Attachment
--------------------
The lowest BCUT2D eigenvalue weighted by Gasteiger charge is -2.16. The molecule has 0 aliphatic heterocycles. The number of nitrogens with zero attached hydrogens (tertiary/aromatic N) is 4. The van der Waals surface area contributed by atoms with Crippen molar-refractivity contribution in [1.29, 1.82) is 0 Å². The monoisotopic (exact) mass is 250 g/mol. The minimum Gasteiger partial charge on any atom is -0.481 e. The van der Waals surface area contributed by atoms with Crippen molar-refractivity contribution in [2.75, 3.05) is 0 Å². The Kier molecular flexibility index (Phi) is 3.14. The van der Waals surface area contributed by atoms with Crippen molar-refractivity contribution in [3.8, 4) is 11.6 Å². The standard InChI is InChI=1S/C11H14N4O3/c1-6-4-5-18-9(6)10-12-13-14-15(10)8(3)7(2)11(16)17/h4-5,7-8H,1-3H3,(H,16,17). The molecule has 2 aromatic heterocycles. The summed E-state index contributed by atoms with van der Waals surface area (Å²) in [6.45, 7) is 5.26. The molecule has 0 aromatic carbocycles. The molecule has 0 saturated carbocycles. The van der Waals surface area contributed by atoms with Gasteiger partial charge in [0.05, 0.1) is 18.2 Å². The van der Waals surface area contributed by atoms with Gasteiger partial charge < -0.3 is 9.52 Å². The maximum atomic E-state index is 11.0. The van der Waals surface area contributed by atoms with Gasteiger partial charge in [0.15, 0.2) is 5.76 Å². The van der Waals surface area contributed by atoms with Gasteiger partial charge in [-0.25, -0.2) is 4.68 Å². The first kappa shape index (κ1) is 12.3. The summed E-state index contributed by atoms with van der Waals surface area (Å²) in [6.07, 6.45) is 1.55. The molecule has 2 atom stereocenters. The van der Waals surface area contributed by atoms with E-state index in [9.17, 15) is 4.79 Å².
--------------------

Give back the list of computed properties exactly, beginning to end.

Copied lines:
The lowest BCUT2D eigenvalue weighted by Gasteiger charge is -2.16. The molecule has 0 aliphatic heterocycles. The number of nitrogens with zero attached hydrogens (tertiary/aromatic N) is 4. The van der Waals surface area contributed by atoms with Crippen molar-refractivity contribution in [1.29, 1.82) is 0 Å². The monoisotopic (exact) mass is 250 g/mol. The minimum Gasteiger partial charge on any atom is -0.481 e. The van der Waals surface area contributed by atoms with Crippen molar-refractivity contribution in [2.75, 3.05) is 0 Å². The Kier molecular flexibility index (Phi) is 3.14. The van der Waals surface area contributed by atoms with Crippen molar-refractivity contribution in [3.8, 4) is 11.6 Å². The standard InChI is InChI=1S/C11H14N4O3/c1-6-4-5-18-9(6)10-12-13-14-15(10)8(3)7(2)11(16)17/h4-5,7-8H,1-3H3,(H,16,17). The molecule has 2 aromatic heterocycles. The summed E-state index contributed by atoms with van der Waals surface area (Å²) in [6.45, 7) is 5.26. The molecule has 0 aromatic carbocycles. The molecule has 0 saturated carbocycles. The van der Waals surface area contributed by atoms with Gasteiger partial charge in [0.05, 0.1) is 18.2 Å². The van der Waals surface area contributed by atoms with Gasteiger partial charge < -0.3 is 9.52 Å². The maximum atomic E-state index is 11.0. The van der Waals surface area contributed by atoms with Gasteiger partial charge in [0.15, 0.2) is 5.76 Å². The van der Waals surface area contributed by atoms with Gasteiger partial charge in [-0.25, -0.2) is 4.68 Å². The first kappa shape index (κ1) is 12.3. The summed E-state index contributed by atoms with van der Waals surface area (Å²) in [6.07, 6.45) is 1.55. The molecule has 2 atom stereocenters. The van der Waals surface area contributed by atoms with E-state index in [9.17, 15) is 4.79 Å².